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Thursday, March 26, 2009

Jonah Goldberg: Paranoid Style for Thee But Not For Me

Jonah Goldberg, author of Liberal Fascism, has a great piece today about how the hand is on the other foot now for conspiracy theorists these days. It's the natural ebb and flow of perennially nervous ideologues. Neither the Right nor the Left has the corner on the conspiracy theory market.

From Paranoid Style for Thee But Not For Me:

I love how liberals — who have been pushing to Europeanize American social policy for generations — are suddenly aghast and contemptuous when conservatives complain that liberals want to Europeanize American social policy, just as the liberal effort starts to succeed.

But I just have a hard time listening to liberals grow suddenly high-brow and Ivy League serious about the paranoid style of the American Right. Where were these people for the last eight years when abject paranoid hysteria consumed the left flank of liberalism and threatened to capsize the entire enterprise? There are certainly elements on the Right that are prone to such things, but there are also elements on the Left that are just as prone to it. I will stack Naomi Wolfe up against any John Bircher. Naomi Klein, Noam Chomsky, the folks at ANSWER, Ward Churchill, are no less conspiratorial than your typical right-wing conspiracy theorist and some of them are not only worse, but far more accepted by the liberal establishment than their opposite numbers are by the conservative establishment.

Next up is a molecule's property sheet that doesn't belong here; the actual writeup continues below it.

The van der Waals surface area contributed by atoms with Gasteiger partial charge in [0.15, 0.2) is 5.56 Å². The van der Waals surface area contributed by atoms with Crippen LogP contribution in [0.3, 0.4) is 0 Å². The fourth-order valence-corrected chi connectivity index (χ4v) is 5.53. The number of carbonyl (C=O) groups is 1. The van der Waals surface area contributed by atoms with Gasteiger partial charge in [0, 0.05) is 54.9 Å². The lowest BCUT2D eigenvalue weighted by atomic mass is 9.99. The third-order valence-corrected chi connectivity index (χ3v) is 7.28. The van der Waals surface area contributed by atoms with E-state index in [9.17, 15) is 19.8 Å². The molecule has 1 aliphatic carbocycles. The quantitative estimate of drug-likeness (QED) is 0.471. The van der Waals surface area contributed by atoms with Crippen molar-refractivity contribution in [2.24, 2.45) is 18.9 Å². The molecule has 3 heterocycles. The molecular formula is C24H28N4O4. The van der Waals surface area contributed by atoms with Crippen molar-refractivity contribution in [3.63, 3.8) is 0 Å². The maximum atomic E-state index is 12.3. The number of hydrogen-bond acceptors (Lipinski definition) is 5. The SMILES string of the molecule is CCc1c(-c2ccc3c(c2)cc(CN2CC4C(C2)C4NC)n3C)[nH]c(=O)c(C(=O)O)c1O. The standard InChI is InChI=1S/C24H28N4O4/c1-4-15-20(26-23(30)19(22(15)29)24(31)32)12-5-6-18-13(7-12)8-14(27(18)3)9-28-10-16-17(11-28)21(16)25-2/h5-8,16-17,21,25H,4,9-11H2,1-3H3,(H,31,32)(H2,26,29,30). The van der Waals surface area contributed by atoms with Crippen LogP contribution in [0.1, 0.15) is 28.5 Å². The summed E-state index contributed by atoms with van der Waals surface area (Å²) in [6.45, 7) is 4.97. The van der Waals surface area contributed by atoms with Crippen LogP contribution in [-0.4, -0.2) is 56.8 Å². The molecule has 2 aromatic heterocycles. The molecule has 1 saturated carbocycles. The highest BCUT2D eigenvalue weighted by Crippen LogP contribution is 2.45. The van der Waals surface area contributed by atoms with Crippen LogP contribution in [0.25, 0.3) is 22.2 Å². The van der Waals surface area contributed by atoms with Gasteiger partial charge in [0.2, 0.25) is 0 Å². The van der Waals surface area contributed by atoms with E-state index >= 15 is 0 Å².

Why do the Tim McVeigh types count against the Right, but the Black Panthers never against the Left? Why aren't liberals troubled by Rosie "Steel Never Melted Before Before Bush" O'Donnell but wigged out by Michael Savage? When Spike Lee floated the idea that the Bush administration blew up the levees to flood New Orleans, where was (the New Yorker's George) Packer & Co's hand-wringing then? When Randall Robinson proclaimed at the Huffington Post that blacks — and only blacks — were being forced to eat the flesh of the dead in the wake of Katrina, why did no one dust off their Hofstadter? Where was The New Yorker when a Greek Chorus of dunderheads claimed that a cabal of perfidious bagel-snarfing neocons were, like the Elders of Zion of yore, scheming to undo all that is good in the world? Where were they when Hollywood buffoons were producing Broadway plays depicting the very same neocons shouting "Hail Leo Strauss!"


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